Abel Torres-Espin, University California, San Francisco, USA

Big-data and machine learning for ultra-acute ‘physiome’ biomarker discovery

Funded in: 2020, 2021, 2022


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Problem: Outcome and recovery is hard to predict
Target: Investigate physiological signals to understand the complexity of acute spinal cord injury
Goal: Big-data and machine learning algorithms help to design better personalized treatments

Recent developments in science are changing how we predict the future of patients: biomarkers, the constant increase in computer power, and the progress in artificial intelligence and machine learning. Biomarkers are signals produced by the body in response to a disease, injury or physiological process. These signals can be used to understand what is happening within a patient and how the patient is likely going to progress. In this project, the researchers want to investigate physiological signals such as the arterial pressure and heart rate to understand the complexity of acute SCI patients.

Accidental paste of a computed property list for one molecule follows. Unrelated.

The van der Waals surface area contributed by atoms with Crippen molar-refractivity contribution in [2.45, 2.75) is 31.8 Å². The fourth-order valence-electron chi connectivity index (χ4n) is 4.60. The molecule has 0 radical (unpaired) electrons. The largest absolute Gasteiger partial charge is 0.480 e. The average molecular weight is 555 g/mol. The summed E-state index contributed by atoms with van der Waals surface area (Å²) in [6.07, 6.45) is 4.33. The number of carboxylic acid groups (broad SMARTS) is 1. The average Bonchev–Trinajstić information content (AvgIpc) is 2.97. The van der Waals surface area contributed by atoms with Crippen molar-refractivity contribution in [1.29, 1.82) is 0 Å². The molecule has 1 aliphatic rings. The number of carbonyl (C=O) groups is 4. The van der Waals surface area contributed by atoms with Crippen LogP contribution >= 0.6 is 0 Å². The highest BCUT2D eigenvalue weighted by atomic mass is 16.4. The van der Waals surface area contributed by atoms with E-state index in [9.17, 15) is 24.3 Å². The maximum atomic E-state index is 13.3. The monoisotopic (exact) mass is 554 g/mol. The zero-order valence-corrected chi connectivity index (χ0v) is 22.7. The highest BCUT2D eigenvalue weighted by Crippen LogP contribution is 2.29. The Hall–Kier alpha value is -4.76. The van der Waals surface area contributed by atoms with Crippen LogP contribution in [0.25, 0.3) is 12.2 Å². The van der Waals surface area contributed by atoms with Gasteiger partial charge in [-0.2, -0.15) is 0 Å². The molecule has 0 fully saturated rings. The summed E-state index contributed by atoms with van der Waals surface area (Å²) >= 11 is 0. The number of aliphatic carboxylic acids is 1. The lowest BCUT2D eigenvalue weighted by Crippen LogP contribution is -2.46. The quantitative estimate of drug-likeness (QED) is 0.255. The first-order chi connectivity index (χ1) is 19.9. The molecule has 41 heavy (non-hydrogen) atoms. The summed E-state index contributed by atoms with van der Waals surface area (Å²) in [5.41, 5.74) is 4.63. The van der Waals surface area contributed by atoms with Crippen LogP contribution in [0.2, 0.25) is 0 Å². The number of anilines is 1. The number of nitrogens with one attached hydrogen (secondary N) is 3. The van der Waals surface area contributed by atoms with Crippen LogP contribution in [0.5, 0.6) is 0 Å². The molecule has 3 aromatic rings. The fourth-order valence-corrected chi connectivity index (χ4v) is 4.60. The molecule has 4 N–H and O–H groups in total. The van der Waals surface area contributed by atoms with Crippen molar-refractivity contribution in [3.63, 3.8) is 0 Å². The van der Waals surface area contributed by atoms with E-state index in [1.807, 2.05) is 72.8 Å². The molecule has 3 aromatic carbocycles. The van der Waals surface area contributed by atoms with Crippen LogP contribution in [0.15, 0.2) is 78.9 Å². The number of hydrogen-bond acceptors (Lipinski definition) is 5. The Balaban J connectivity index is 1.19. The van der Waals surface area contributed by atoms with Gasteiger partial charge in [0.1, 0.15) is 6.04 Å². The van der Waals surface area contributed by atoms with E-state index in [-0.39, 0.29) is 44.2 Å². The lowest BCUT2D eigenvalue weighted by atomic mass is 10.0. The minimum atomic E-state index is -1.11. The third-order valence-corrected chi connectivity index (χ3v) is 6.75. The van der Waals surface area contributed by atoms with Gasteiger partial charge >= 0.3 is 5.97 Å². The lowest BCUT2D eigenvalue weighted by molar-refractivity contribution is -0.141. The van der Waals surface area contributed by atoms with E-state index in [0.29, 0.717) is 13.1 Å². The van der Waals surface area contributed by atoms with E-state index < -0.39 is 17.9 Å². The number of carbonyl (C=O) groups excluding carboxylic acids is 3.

Nowadays, a lot of that information is regularly collected in hospitals at a growing pace, creating what is known as big-data. Making sense of the amount of data available requires modern methods of analysis. The scientists will use the power of big-data and machine learning algorithms to find patterns in physiological signals that allow them to be more precise about the current and future state of an SCI patient. Thus, these patterns could be measured during the early time the patient is in the hospital and be used as biomarkers to predict the progression of the patient with more precision then what it can be done with current tools. Better predictions from easy to use measures would help medical providers and caregivers to design better personalized treatments that maximize recovery after injury.

In addition, the researchers’ work will generate valuable information on the use of clinical big-data for advancing research in SCI, accelerating new discoveries for medical practice.